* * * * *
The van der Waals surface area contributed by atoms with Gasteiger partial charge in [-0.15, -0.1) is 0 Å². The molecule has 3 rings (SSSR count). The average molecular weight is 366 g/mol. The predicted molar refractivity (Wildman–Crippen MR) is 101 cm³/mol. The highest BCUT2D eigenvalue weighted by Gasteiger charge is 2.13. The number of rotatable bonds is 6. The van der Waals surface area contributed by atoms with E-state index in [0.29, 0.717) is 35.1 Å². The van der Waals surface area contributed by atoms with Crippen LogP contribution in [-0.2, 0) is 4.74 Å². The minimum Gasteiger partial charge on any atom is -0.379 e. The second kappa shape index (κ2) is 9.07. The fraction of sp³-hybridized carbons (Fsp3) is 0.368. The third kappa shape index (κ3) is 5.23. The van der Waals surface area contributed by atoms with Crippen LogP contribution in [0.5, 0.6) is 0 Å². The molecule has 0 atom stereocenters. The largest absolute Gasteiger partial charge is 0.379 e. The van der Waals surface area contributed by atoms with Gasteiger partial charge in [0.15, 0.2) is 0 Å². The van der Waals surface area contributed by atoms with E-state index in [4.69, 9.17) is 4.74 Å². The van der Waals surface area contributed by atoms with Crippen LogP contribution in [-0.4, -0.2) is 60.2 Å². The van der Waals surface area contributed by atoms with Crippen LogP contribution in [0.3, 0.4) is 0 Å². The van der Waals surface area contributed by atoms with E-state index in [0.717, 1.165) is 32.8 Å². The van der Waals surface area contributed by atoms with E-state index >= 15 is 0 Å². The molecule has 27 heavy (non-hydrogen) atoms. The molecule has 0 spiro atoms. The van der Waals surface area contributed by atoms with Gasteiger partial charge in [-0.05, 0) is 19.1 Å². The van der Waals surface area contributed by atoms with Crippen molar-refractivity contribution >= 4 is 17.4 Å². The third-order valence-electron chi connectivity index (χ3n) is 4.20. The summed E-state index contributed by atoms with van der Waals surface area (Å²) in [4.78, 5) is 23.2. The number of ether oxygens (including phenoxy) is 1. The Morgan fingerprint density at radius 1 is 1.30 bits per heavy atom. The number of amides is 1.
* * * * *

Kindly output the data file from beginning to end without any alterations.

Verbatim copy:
The van der Waals surface area contributed by atoms with Gasteiger partial charge in [-0.15, -0.1) is 0 Å². The molecule has 3 rings (SSSR count). The average molecular weight is 366 g/mol. The predicted molar refractivity (Wildman–Crippen MR) is 101 cm³/mol. The highest BCUT2D eigenvalue weighted by Gasteiger charge is 2.13. The number of rotatable bonds is 6. The van der Waals surface area contributed by atoms with E-state index in [0.29, 0.717) is 35.1 Å². The van der Waals surface area contributed by atoms with Crippen LogP contribution in [-0.2, 0) is 4.74 Å². The minimum Gasteiger partial charge on any atom is -0.379 e. The second kappa shape index (κ2) is 9.07. The fraction of sp³-hybridized carbons (Fsp3) is 0.368. The third kappa shape index (κ3) is 5.23. The van der Waals surface area contributed by atoms with Crippen LogP contribution in [0.5, 0.6) is 0 Å². The molecule has 0 atom stereocenters. The largest absolute Gasteiger partial charge is 0.379 e. The van der Waals surface area contributed by atoms with Gasteiger partial charge in [0.15, 0.2) is 0 Å². The van der Waals surface area contributed by atoms with E-state index in [4.69, 9.17) is 4.74 Å². The van der Waals surface area contributed by atoms with Crippen LogP contribution in [-0.4, -0.2) is 60.2 Å². The van der Waals surface area contributed by atoms with Crippen LogP contribution in [0.3, 0.4) is 0 Å². The van der Waals surface area contributed by atoms with E-state index in [0.717, 1.165) is 32.8 Å². The van der Waals surface area contributed by atoms with E-state index >= 15 is 0 Å². The molecule has 27 heavy (non-hydrogen) atoms. The molecule has 0 spiro atoms. The van der Waals surface area contributed by atoms with Gasteiger partial charge in [-0.05, 0) is 19.1 Å². The van der Waals surface area contributed by atoms with Crippen molar-refractivity contribution >= 4 is 17.4 Å². The third-order valence-electron chi connectivity index (χ3n) is 4.20. The summed E-state index contributed by atoms with van der Waals surface area (Å²) in [4.78, 5) is 23.2. The number of ether oxygens (including phenoxy) is 1. The Morgan fingerprint density at radius 1 is 1.30 bits per heavy atom. The number of amides is 1.